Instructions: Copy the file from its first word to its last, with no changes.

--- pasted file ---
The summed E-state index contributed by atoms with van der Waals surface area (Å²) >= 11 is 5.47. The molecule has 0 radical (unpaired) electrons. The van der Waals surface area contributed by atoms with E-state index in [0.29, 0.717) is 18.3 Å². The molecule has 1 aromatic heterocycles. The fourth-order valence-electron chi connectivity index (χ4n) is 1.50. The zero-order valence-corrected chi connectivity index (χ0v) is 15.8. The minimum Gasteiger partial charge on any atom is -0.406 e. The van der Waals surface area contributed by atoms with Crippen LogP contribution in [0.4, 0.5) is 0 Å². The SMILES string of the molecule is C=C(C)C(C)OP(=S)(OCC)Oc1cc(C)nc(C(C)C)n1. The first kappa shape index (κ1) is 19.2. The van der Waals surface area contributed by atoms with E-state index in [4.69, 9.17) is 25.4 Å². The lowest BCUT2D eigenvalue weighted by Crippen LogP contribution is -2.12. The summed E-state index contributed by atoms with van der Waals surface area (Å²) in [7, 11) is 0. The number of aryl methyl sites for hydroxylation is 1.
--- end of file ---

The summed E-state index contributed by atoms with van der Waals surface area (Å²) >= 11 is 5.47. The molecule has 0 radical (unpaired) electrons. The van der Waals surface area contributed by atoms with E-state index in [0.29, 0.717) is 18.3 Å². The molecule has 1 aromatic heterocycles. The fourth-order valence-electron chi connectivity index (χ4n) is 1.50. The zero-order valence-corrected chi connectivity index (χ0v) is 15.8. The minimum Gasteiger partial charge on any atom is -0.406 e. The van der Waals surface area contributed by atoms with Crippen LogP contribution in [0.4, 0.5) is 0 Å². The SMILES string of the molecule is C=C(C)C(C)OP(=S)(OCC)Oc1cc(C)nc(C(C)C)n1. The first kappa shape index (κ1) is 19.2. The van der Waals surface area contributed by atoms with E-state index in [4.69, 9.17) is 25.4 Å². The lowest BCUT2D eigenvalue weighted by Crippen LogP contribution is -2.12. The summed E-state index contributed by atoms with van der Waals surface area (Å²) in [7, 11) is 0. The number of aryl methyl sites for hydroxylation is 1.